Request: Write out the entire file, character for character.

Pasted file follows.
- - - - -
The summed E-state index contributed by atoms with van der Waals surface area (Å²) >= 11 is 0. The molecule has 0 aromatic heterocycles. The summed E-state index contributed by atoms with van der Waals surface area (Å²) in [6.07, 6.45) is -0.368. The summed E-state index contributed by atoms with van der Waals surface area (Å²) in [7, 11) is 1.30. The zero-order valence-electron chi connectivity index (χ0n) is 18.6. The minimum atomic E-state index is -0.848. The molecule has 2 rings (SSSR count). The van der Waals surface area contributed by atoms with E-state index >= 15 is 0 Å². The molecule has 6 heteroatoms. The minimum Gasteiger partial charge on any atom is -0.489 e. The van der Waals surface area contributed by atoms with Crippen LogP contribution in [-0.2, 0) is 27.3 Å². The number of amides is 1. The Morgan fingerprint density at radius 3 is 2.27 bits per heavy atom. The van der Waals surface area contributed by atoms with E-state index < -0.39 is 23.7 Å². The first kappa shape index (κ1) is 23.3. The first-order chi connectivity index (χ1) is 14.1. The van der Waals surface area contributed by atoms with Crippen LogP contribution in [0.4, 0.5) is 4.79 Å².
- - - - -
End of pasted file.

The summed E-state index contributed by atoms with van der Waals surface area (Å²) >= 11 is 0. The molecule has 0 aromatic heterocycles. The summed E-state index contributed by atoms with van der Waals surface area (Å²) in [6.07, 6.45) is -0.368. The summed E-state index contributed by atoms with van der Waals surface area (Å²) in [7, 11) is 1.30. The zero-order valence-electron chi connectivity index (χ0n) is 18.6. The minimum atomic E-state index is -0.848. The molecule has 2 rings (SSSR count). The van der Waals surface area contributed by atoms with E-state index >= 15 is 0 Å². The molecule has 6 heteroatoms. The minimum Gasteiger partial charge on any atom is -0.489 e. The van der Waals surface area contributed by atoms with Crippen LogP contribution in [-0.2, 0) is 27.3 Å². The number of amides is 1. The Morgan fingerprint density at radius 3 is 2.27 bits per heavy atom. The van der Waals surface area contributed by atoms with E-state index < -0.39 is 23.7 Å². The first kappa shape index (κ1) is 23.3. The first-order chi connectivity index (χ1) is 14.1. The van der Waals surface area contributed by atoms with Crippen LogP contribution in [0.4, 0.5) is 4.79 Å².